Christmas Bird Count: Highlands Plateau Audubon Society
Written By: William McReynolds - Highlands Plateau Audubon Society | Issue: 2020/12 - December
Literally a canary in the coalmine, the Audubon Christmas Bird Count suggests a dire future for the birds of North America, even here on the Highlands-Cashiers Plateau.
The birds of North America are continuously watched, carefully monitored and repeatedly counted. The most definitive inventory of these tender life forms is the yearly Audubon Christmas Bird Count. This annual bird inventory has been sponsored by the U.S. National Audubon Society for 120 years.
An international bird count, it typically has involved over 2,400 counting groups and 60,000 individuals who in years past achieved totals of 70 million birds sighted in the U.S., Canada and some parts of Latin American and the Caribbean.
These large-scale, yearly bird counts are used to specify winter bird populations and distributions in North America, both of which are changing with ongoing climate change. Data from this massive citizen’s science initiative are being used to monitor the health of our avian populations and guide conservation efforts.
Among our most frequently sighted winter species here on the Highlands-Cashiers Plateau are Carolina Chickadee, pictured left, Dark-eyed Junco and Mallards. The number of species and total number of birds sighted each year vary as a function of the number of observers and weather conditions. When combined with the thousands of other counting groups across the continent and over many years, a clear picture of changes in our bird population emerges.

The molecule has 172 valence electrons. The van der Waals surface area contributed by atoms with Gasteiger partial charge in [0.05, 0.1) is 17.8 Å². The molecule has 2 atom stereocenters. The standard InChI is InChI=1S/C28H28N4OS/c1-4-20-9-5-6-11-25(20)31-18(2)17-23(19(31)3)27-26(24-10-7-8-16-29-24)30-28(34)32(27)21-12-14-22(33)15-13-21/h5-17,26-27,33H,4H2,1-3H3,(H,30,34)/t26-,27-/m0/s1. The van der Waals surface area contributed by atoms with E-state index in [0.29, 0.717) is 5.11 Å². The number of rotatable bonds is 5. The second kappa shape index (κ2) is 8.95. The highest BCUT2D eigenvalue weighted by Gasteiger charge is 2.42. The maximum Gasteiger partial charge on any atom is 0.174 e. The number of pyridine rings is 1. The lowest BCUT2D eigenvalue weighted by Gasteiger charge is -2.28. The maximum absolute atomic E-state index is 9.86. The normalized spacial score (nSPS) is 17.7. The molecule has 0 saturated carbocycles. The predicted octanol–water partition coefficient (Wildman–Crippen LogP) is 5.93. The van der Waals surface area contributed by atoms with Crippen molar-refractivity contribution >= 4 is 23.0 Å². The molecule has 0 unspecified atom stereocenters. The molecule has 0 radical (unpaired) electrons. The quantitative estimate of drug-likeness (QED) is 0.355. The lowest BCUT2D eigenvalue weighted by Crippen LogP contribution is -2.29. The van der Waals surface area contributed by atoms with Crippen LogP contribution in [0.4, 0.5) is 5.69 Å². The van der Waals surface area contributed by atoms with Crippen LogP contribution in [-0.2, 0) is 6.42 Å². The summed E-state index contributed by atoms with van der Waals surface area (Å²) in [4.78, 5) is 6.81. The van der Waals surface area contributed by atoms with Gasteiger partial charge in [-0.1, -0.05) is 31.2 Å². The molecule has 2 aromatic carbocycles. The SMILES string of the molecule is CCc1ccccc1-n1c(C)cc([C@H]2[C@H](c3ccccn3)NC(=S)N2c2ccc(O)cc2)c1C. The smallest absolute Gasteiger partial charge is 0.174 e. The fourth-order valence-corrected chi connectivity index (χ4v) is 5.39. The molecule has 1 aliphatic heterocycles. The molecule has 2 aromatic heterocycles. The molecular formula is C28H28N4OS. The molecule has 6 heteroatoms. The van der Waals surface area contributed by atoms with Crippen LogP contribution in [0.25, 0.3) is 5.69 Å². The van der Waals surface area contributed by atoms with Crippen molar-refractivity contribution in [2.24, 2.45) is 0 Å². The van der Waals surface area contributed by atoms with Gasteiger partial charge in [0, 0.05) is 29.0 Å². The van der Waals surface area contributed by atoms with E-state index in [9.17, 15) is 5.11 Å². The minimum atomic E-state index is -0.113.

That clear picture is alarming. Published last year, The National Audubon Society’s Survival by Degrees: 389 Bird Species on the Brink reported that hundreds of North American bird species are “at risk” of extinction. This latest Audubon research is based on large surveys including over 100 years of the Christmas Bird Count.
Of the 604 species closely examined, 85 percent of all North American species, 389, two thirds, were found to be in decline and vulnerable to extinction.
Through extinction and loss of habitat, nine U.S. states could lose their state birds. These forecast losses are: Minnesota’s Common Loon; Maryland’s Baltimore Oriole; Louisiana’s Brown Pelican; Utah’s California Gull; Vermont’s Hermit Thrush; Idaho and Nevada’s Mountain Bluebird; Pennsylvania’s Ruffed Grouse; New Hampshire’s Purple Finch and the Wood Thrush of Washington, D.C.
A second, far ranging effort by scientists with the Cornell Lab of Ornithology found, “cumulative loss of nearly three billion birds since 1970,” signaling a “pervasive and ongoing crisis” in the avian world. These are grim findings: 29 percent of North American birds have vanished in the last 50 years according to this comprehensive, peer reviewed research. European countries report similar losses. Parallel losses have been observed in insect populations.
The collection of living creatures on this planet is our greatest natural heritage and the fabric of life that sustains us all.